Bowel cancer: This exercise may help to fight the disease says study – do you do this?

Bowel cancer begins in the large bowel (colon) and the back passage (rectum). It is also known as colorectal cancer. Treatment depends on where the cancer starts in a person’s bowel and how far the cancer has spread. Surgery is usually the main treatment for bowel cancer, but a recent study sheds a light on how a certain type of exercise may help to reduce the growth of cancer cells.

The study, published in The Journal of Physiology, found that after a short session of high intensity interval training (HIIT), growth of colon cancer cells was reduced, and this also increased indicators of inflammation.

For a long time, the focus on exercise has been on the positive changes in the body that occur following a longer period of training.

However, these findings suggest that the effects following a single session of HIIT, an exercise regime involving short, high energy bursts are also important.

The changes following HIIT suggest that repeated exposure to the acute effects of exercise may contribute to the fight against the cancer.

These results reinforce the importance of doing regular exercise and maintaining a physically active lifestyle.

We have shown that exercise may play a role in inhibiting the growth of colon cancer cells

James Devin lead author

The study conducted by The University of Queensland in conjunction with the University of Waterloo, Ontario, involved colorectal cancer survivors completing either a single session of HIIT or 12 sessions over four weeks. Their blood samples were collected either immediately after the single session of exercise or at rest after four weeks of training, and were then analysed to study the growth of colon cancer cells.

Importantly the method used to model the colon cancer cells in the laboratory is very different to how they grow in the human body, requiring future research to translate these findings into human tumours.

Commenting on the findings, James Devin, lead author on the research said:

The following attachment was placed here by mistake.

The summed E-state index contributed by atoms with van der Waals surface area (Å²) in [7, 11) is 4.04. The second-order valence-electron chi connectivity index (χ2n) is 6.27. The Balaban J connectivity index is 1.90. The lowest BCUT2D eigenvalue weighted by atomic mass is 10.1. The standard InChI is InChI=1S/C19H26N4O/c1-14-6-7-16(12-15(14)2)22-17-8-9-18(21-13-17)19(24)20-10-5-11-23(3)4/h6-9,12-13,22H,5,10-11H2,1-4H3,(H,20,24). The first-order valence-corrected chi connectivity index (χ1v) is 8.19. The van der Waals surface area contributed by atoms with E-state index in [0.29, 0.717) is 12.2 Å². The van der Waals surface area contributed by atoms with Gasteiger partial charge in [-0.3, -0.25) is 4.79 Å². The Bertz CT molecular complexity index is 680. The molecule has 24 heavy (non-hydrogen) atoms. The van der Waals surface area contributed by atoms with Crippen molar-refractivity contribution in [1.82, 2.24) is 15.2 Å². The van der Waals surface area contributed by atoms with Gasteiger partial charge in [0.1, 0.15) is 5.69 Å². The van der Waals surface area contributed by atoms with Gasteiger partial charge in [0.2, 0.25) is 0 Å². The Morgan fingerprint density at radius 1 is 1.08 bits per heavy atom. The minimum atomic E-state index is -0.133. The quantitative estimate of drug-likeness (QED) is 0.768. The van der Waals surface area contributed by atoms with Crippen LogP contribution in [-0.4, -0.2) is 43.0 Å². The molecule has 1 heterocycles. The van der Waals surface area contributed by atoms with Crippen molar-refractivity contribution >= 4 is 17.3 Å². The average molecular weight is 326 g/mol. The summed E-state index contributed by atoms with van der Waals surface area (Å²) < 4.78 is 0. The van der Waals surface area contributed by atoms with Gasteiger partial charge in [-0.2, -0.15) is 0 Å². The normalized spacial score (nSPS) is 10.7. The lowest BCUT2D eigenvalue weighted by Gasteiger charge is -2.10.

”We have shown that exercise may play a role in inhibiting the growth of colon cancer cells. After an acute bout of HIIT there were specific increases in inflammation immediately after exercise, which are hypothesised to be involved in reducing the number of cancer cells.

“This suggests that a physically active lifestyle may be important in tackling human colorectal tumours. We would now like to look at how these changes in growth occur and understand the mechanisms by which biomarkers in the blood can impact cell growth.”

Although it is not exactly clear what causes bowel cancer, some factors can increase the risk of developing the disease.

According to Bowel Cancer UK, these include:

  • Aged over 50
  • A strong family history of bowel cancer
  • A history of non-cancerous growths (polyps) in your bowel
  • Longstanding inflammatory bowel disease such as Crohn’s disease or ulcerative colitis
  • Type 2 diabetes
  • An unhealthy lifestyle

Alcohol is a lifestyle factor that may increase the risk, explained the NHS: “Drinking alcohol has been shown to be associated with an increased risk of bowel cancer, particularly if you regularly drink large amounts.”

Obesity is also linked to an increased risk of bowel cancer, particularly in men, added the health body, further bolstering the studies findings and making the the case for maintaining an active lifestyle.

Some digestive disorders may also increase the risk, said the NHS: “For example, bowel cancer is more common in people who have had extensive Crohn’s disease or ulcerative colitis for more than 10 years.”

“If you have one of these conditions, you’ll usually have regular check-ups to look for signs of bowel cancer from about 10 years after your symptoms first develop.

“Check-ups involve examining your bowel with a colonoscope – a long, narrow flexible tube that contains a small camera. This is inserted into your bottom.”

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